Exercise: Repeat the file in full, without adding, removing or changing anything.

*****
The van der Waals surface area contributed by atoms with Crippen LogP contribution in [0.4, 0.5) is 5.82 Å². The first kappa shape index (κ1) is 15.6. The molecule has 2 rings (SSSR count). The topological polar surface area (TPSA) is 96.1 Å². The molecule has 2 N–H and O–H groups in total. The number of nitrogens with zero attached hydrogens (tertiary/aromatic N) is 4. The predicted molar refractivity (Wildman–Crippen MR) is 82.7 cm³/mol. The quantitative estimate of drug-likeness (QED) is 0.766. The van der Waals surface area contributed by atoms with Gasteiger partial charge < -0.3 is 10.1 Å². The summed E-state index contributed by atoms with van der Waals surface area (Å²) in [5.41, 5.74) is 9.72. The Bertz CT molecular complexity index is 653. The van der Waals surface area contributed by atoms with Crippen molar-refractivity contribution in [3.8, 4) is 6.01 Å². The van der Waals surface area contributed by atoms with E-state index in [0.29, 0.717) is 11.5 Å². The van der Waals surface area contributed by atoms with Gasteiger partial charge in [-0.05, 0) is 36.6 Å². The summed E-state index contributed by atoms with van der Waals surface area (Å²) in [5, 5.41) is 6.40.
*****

The van der Waals surface area contributed by atoms with Crippen LogP contribution in [0.4, 0.5) is 5.82 Å². The first kappa shape index (κ1) is 15.6. The molecule has 2 rings (SSSR count). The topological polar surface area (TPSA) is 96.1 Å². The molecule has 2 N–H and O–H groups in total. The number of nitrogens with zero attached hydrogens (tertiary/aromatic N) is 4. The predicted molar refractivity (Wildman–Crippen MR) is 82.7 cm³/mol. The quantitative estimate of drug-likeness (QED) is 0.766. The van der Waals surface area contributed by atoms with Gasteiger partial charge < -0.3 is 10.1 Å². The summed E-state index contributed by atoms with van der Waals surface area (Å²) in [5.41, 5.74) is 9.72. The Bertz CT molecular complexity index is 653. The van der Waals surface area contributed by atoms with Crippen molar-refractivity contribution in [3.8, 4) is 6.01 Å². The van der Waals surface area contributed by atoms with E-state index in [0.29, 0.717) is 11.5 Å². The van der Waals surface area contributed by atoms with Gasteiger partial charge in [-0.05, 0) is 36.6 Å². The summed E-state index contributed by atoms with van der Waals surface area (Å²) in [5, 5.41) is 6.40.